Radon and health
- Radon is a naturally occurring radioactive gas which may be found in indoor environments such as homes, schools, and workplaces.
- Radon is the most important cause of lung cancer after smoking.
- Radon is estimated to cause between 3–14% of all lung cancers in a country, depending on the national average radon level and smoking prevalence.
- The lower the radon concentration in a home, the lower the risk of lung cancer as there is no known threshold below which radon exposure carries no risk.
- Well-tested, durable and cost-efficient methods exist for preventing radon in new houses and reducing radon in existing dwellings.
What is radon?
Radon is a naturally occurring radioactive gas. It has no smell, colour or taste. Radon is produced from the natural radioactive decay of uranium, which is found in all rocks and soil. Radon can also be found in water.
Radon escapes easily from the ground into the air, where it decays and produces further radioactive particles. As we breathe, the particles are deposited on the cells lining the airways, where they can damage DNA and potentially cause lung cancer.
Outdoors, radon quickly dilutes to very low concentrations and is generally not a problem. The average outdoor radon level 1 varies between 5–15 Bq/m3. However, indoors, radon concentrations are higher, with highest levels found in places like mines, caves and water treatment facilities. In buildings such as homes, schools, and offices, radon levels in the range of 10 Bq/m3 to more than 10 000 Bq/m3 have been found.
Health effects of radon
Radon is the most important cause of lung cancer after smoking. It is estimated that radon causes between 3–14% of all lung cancers in a country, depending on the average radon level and the smoking prevalence in a country.
An increased rate of lung cancer was first seen in uranium miners exposed to high concentrations of radon. In addition, studies in Europe, North America and China have confirmed that even low concentrations of radon – such as those found in homes – also confer health risks and contribute significantly to the occurrence of lung cancers worldwide.
The risk of lung cancer increases by 16% per 100 Bq/m3 increase in long time average radon concentration. The dose-response relation is linear – for example, the risk of lung cancer increases proportionally with increasing radon exposure.
Radon is much more likely to cause lung cancer in people who smoke. In fact, smokers are estimated to be 25 times more at risk from radon than non-smokers. To date, no other cancer risks have been established.
Radon in homes
For most people, the greatest exposure to radon occurs in the home. The concentration of radon in a home depends on:
- the amount of uranium in the underlying rocks and soils;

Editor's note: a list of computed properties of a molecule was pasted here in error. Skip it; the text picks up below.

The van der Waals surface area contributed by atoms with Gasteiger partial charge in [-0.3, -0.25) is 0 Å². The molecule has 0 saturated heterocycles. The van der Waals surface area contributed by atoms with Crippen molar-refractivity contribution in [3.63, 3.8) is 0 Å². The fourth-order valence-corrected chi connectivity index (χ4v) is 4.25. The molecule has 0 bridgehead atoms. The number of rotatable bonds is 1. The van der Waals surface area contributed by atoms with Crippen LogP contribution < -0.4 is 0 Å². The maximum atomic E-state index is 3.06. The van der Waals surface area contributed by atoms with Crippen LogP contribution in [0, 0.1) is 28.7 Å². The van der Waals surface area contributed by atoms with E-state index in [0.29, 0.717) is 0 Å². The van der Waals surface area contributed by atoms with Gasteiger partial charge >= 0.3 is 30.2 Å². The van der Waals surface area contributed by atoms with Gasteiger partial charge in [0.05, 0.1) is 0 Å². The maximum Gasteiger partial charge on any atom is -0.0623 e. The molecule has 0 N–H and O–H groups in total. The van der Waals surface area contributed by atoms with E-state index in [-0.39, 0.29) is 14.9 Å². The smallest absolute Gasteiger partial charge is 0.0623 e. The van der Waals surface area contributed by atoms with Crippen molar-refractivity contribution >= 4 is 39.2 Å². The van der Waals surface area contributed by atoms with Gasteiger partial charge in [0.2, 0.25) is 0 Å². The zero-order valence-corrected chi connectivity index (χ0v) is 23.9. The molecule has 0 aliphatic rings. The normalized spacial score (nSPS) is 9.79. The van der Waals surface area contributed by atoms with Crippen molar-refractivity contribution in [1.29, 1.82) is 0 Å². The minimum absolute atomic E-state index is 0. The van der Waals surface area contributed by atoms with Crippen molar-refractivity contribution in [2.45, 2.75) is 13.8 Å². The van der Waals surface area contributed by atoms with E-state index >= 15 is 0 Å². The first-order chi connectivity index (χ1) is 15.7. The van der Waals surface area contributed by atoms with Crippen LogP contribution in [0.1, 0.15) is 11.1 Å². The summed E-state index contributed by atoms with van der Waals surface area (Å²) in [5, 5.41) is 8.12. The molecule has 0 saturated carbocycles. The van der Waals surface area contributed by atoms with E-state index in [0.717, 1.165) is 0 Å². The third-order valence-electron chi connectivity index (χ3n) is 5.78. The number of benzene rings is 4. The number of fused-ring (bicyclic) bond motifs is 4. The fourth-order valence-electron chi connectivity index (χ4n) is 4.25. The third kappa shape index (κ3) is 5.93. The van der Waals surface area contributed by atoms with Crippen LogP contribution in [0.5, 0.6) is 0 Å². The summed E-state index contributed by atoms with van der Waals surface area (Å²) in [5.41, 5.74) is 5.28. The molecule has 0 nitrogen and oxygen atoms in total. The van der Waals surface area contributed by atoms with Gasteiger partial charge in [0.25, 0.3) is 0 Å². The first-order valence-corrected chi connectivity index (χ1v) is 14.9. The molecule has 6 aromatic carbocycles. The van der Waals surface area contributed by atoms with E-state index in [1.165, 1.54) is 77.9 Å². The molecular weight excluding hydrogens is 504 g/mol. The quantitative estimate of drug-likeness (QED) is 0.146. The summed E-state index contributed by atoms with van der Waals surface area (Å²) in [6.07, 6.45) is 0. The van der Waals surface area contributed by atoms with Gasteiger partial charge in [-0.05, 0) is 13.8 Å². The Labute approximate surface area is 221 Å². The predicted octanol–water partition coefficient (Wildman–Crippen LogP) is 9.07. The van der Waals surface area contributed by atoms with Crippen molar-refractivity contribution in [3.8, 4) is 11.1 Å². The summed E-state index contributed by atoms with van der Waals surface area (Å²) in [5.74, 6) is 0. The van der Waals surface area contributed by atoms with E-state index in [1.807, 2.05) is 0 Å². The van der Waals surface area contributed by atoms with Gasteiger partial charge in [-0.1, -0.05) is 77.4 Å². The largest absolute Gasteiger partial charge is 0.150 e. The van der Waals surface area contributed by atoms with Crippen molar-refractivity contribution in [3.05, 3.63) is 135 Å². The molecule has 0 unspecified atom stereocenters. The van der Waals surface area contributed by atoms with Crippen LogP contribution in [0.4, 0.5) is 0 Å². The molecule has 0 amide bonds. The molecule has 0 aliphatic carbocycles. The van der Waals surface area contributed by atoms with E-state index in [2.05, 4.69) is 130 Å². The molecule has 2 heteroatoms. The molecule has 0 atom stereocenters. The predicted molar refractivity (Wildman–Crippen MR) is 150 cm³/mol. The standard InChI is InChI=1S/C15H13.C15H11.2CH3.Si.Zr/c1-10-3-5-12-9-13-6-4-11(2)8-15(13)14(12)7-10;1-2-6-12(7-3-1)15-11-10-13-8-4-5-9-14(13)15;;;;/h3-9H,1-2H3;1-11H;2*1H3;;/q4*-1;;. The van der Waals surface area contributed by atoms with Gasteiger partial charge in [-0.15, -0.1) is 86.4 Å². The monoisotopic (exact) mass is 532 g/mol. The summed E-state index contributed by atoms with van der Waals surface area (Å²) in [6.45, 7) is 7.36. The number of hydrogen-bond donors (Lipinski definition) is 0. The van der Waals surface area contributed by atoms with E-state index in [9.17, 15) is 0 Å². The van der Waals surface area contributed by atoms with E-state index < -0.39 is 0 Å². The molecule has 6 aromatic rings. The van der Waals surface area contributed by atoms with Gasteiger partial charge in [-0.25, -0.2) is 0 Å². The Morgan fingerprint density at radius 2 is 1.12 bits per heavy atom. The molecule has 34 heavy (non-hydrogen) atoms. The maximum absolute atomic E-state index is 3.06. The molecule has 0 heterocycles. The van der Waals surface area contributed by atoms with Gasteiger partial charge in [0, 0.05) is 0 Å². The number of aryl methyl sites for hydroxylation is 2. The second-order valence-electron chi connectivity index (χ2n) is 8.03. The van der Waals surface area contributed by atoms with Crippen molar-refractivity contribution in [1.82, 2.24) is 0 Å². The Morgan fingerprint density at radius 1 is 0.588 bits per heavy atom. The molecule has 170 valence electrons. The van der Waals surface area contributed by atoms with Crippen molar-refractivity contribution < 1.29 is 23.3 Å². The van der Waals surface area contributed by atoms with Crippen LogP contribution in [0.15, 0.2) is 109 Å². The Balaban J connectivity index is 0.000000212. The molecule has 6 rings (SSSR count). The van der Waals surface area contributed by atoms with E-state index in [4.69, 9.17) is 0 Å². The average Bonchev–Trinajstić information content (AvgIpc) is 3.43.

- the routes available for the passage of radon from the soil into the home; and
- the rate of exchange between indoor and outdoor air, which depends on the construction of the house, the ventilation habits of the inhabitants, and the air-tightness of the building.
Radon enters homes through cracks in the floors or at floor-wall junctions, gaps around pipes or cables, small pores in hollow-block walls, or sumps or drains. Radon levels are usually higher in basements, cellars or living spaces in contact with soil.
Radon concentrations vary between adjacent homes, and can vary within a home from day today and from hour to hour. Residential radon levels can be measured in an inexpensive and simple manner. Because of these fluctuations, it is preferable to estimate the annual mean concentration of radon in indoor air by measurements for at least 3 months. However, measurements need to be based on national protocols to ensure consistency as well as reliability for decision-making.
Reducing radon in homes
Well-tested, durable and cost-efficient methods exist for preventing radon in new houses and reducing radon in existing dwellings. Radon prevention should be considered when new houses are built, particularly in radon prone areas. In many countries of Europe and in the United States of America, the inclusion of protective measures in new buildings has become a routine measure. In some countries it has become a mandatory procedure.
Radon levels in existing homes can be reduced by:
- increasing under-floor ventilation;
- installing a radon sump system in the basement or under a solid floor;
- avoiding the passage of radon from the basement into living rooms;
- sealing floors and walls; and
- improving the ventilation of the house.
Passive systems of mitigation have been shown to be capable of reducing indoor radon levels by more than 50%. When radon ventilation fans are added radon levels can even be reduced further